House Rules Chairman John Meadows calls himself “pretty much judge and jury” on legislation flowing through his chamber. His committee gets to decide what goes to the House floor for a vote. If Meadows doesn’t like a bill, or doesn’t like the sponsor, chances are good the legislation is DOA when it hits the Rules Committee door.
So when Meadows showed up at the Senate Insurance Committee for a hearing on House Bill 838 last week, he stood at the front of the room but didn’t offer any information about the legislation. The bill – which sets in law a minimum commission for health insurance agents who sell certain policies – was his idea, but it’s being carried by freshman Rep. Shaw Blackmon. Meadows, by the way, is an insurance agent.
Meadows didn’t need to speak, any more than House Speaker Tom Murphy needed to speak in the 80s’ and 90s’ when he’d enter a committee room, cigar firmly in his mouth, as a bill important to him was being considered. Members of the Senate Insurance Committee need Meadows and his committee to get legislation onto the House floor over the next two weeks, and they know the last person they want to cross is the insurance man from Calhoun.
It is a delicate political balancing act for lawmakers, particularly late in the session, when work days run long but there are fewer of them left to make law. The session is scheduled to end March 24.
Senate Insurance Chairman Charlie Bethel, R-Dalton, who represents the same part of the state as Meadows, has been a star in the chamber almost since the day he arrived in 2011. He was careful when talking to the Atlanta Journal-Constitution about Meadows’ bill and the possible conflict of interest of a politically powerful agent pushing a commission bill for agents.
Even though they’ve served the same area together for several years, Bethel said, “I don’t know enough about the sponsors’ business to have an opinion on that at all. What may be a conflict for me might not be a conflict for you. I don’t know enough about any of the sponsors of the bills’ business interests to know whether I would consider that a conflict.”
Bethel said with a part-time legislature full of lawyers, doctors, insurance agents, pharmacists, engineers and a host of other occupations, it’s pretty much impossible not to have lawmakers working in their areas of personal expertise sometimes in the General Assembly.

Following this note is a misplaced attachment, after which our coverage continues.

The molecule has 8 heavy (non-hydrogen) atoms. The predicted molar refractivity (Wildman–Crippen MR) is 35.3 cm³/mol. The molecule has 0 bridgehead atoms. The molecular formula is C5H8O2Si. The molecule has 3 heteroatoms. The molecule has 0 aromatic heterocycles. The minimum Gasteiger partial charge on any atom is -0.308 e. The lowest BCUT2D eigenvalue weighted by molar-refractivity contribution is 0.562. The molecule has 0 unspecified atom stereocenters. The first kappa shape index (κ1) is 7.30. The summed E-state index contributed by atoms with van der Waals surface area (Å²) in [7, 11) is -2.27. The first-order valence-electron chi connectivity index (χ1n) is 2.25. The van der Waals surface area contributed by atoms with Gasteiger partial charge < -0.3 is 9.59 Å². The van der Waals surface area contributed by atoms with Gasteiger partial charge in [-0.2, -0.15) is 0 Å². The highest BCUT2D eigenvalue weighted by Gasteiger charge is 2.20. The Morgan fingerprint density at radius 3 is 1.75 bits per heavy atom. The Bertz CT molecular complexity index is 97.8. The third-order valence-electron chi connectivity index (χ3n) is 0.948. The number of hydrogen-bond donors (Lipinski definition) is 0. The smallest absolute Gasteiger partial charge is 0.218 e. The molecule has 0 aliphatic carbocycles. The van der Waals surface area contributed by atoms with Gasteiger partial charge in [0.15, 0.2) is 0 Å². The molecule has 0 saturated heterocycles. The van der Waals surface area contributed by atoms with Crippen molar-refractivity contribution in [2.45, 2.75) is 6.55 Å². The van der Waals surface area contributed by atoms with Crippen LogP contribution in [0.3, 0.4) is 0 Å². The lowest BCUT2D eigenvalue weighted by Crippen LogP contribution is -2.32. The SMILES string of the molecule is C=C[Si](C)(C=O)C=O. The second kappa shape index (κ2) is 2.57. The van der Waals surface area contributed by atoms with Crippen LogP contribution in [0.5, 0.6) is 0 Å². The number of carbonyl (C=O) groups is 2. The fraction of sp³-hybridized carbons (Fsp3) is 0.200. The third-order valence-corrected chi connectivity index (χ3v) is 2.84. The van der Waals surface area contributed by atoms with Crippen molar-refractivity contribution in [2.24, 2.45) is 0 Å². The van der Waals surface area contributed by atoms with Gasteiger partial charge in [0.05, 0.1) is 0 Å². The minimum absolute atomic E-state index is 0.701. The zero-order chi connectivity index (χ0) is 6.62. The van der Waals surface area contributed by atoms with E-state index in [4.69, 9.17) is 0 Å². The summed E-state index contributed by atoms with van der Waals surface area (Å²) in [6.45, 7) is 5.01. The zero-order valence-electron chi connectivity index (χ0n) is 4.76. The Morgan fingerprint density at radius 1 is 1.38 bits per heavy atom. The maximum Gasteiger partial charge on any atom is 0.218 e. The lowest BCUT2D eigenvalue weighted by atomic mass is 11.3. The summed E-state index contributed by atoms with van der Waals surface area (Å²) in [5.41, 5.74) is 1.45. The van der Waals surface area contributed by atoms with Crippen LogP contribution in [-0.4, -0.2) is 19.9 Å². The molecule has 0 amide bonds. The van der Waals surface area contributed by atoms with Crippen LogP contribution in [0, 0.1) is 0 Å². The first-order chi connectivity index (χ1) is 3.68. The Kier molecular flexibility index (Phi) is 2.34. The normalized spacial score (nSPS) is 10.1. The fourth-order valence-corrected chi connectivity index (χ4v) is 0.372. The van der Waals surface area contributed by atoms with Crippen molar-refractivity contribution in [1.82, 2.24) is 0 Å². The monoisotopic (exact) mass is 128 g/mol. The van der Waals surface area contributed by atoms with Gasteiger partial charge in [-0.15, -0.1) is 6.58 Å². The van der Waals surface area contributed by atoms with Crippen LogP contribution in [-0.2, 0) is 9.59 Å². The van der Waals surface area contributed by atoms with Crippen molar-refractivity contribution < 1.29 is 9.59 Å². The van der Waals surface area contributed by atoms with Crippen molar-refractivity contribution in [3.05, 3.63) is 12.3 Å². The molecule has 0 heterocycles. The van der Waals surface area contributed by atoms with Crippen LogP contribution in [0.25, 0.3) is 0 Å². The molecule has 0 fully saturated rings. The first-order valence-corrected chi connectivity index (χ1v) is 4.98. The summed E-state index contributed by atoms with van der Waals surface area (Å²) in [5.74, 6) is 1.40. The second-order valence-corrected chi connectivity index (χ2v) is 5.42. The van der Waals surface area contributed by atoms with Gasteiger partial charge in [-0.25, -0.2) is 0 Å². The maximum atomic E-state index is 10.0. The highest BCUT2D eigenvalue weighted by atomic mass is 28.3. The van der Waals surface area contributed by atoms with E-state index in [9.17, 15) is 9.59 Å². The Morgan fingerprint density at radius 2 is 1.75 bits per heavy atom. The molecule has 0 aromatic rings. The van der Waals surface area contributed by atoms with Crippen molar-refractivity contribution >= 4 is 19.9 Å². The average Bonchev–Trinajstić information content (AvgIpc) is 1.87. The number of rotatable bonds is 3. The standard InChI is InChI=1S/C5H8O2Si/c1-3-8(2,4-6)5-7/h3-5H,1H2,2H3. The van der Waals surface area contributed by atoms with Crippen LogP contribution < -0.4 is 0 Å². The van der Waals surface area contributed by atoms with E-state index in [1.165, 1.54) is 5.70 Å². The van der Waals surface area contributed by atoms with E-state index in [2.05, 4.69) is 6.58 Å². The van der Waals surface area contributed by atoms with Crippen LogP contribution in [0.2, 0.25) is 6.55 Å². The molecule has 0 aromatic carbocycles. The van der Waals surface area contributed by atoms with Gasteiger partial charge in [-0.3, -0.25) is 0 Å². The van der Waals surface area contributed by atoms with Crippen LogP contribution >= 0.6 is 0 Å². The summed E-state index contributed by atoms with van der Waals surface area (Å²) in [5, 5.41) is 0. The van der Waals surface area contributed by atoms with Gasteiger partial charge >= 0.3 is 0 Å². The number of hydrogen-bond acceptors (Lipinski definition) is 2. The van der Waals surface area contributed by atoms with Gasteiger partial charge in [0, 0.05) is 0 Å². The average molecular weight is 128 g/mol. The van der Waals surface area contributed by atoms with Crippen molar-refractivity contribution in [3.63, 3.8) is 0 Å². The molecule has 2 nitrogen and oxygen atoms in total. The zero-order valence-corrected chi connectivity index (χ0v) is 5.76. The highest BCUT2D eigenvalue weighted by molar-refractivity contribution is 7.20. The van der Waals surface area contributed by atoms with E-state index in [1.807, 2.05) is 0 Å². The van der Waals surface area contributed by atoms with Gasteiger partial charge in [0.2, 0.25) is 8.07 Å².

“My job as a senator or chairman is to look at each bill on its merit,” he said. “Certainly you question where a bill comes from, how does it work, where does it fit in. You question all those things, but each individual member and the rules govern issues of conflicts.”
The AJC found that lawmakers excused themselves from voting on bills over at least the perception of a conflict of interest about two-dozen times last session. That’s out of 236 members voting on hundreds of bills.
Meadows’ bill easily passed the House and Bethel’s committee had an initial hearing on it last week. It only took a few minutes and no one spoke against it. It could get a vote Monday, and then move to the full Senate for its consideration.
Bethel said, “I am personally going to give a hard look at anything that sets a price in the marketplace for anything, because I am a believer that markets work better when they are not heavily regulated.”
However, he added, “There are times when things do have to be established and set because of imperfections in the market.”
Former Democratic state Rep. Tom Bordeaux of Savannah said the issue is clearer than his fellow attorney is suggesting.
“This is counter to everything that is the free market, and that’s what Republicans say they stand for,” Bordeaux said. “This says, ‘I am writing a bill, and this legislation is saying I am going to get paid.’ ”